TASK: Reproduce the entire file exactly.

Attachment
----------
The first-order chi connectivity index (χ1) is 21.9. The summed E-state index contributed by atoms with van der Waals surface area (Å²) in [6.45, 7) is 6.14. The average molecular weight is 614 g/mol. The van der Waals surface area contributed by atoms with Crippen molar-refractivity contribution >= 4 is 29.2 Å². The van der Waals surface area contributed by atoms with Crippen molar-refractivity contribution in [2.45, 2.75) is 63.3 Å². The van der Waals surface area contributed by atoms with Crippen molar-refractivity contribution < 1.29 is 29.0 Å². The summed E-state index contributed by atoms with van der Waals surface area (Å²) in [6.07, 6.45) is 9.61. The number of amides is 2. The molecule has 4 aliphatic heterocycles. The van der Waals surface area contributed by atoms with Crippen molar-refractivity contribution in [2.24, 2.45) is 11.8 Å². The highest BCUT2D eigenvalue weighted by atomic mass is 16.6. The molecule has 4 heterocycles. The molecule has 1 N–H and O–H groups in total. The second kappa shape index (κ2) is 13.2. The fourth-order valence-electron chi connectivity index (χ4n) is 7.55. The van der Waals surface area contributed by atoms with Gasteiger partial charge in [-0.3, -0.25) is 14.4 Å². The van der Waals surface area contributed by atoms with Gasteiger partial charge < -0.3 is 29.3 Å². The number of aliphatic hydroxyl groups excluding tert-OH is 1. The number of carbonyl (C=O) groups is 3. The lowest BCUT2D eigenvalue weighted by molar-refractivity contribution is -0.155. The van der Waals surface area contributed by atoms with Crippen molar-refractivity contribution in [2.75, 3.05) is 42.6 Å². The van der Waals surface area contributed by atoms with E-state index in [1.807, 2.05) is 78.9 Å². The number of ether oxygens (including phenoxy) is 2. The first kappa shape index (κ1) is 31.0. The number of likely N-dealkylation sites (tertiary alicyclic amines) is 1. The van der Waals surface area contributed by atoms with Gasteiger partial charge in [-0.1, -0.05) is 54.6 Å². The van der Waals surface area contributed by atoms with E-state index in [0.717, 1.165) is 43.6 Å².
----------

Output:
The first-order chi connectivity index (χ1) is 21.9. The summed E-state index contributed by atoms with van der Waals surface area (Å²) in [6.45, 7) is 6.14. The average molecular weight is 614 g/mol. The van der Waals surface area contributed by atoms with Crippen molar-refractivity contribution >= 4 is 29.2 Å². The van der Waals surface area contributed by atoms with Crippen molar-refractivity contribution in [2.45, 2.75) is 63.3 Å². The van der Waals surface area contributed by atoms with Crippen molar-refractivity contribution < 1.29 is 29.0 Å². The summed E-state index contributed by atoms with van der Waals surface area (Å²) in [6.07, 6.45) is 9.61. The number of amides is 2. The molecule has 4 aliphatic heterocycles. The van der Waals surface area contributed by atoms with Crippen molar-refractivity contribution in [2.24, 2.45) is 11.8 Å². The highest BCUT2D eigenvalue weighted by atomic mass is 16.6. The molecule has 4 heterocycles. The molecule has 1 N–H and O–H groups in total. The second kappa shape index (κ2) is 13.2. The fourth-order valence-electron chi connectivity index (χ4n) is 7.55. The van der Waals surface area contributed by atoms with Gasteiger partial charge in [-0.3, -0.25) is 14.4 Å². The van der Waals surface area contributed by atoms with Gasteiger partial charge < -0.3 is 29.3 Å². The number of aliphatic hydroxyl groups excluding tert-OH is 1. The number of carbonyl (C=O) groups is 3. The lowest BCUT2D eigenvalue weighted by molar-refractivity contribution is -0.155. The van der Waals surface area contributed by atoms with Crippen molar-refractivity contribution in [2.75, 3.05) is 42.6 Å². The van der Waals surface area contributed by atoms with E-state index in [1.807, 2.05) is 78.9 Å². The number of ether oxygens (including phenoxy) is 2. The first kappa shape index (κ1) is 31.0. The number of likely N-dealkylation sites (tertiary alicyclic amines) is 1. The van der Waals surface area contributed by atoms with Gasteiger partial charge in [-0.1, -0.05) is 54.6 Å². The van der Waals surface area contributed by atoms with E-state index in [0.717, 1.165) is 43.6 Å².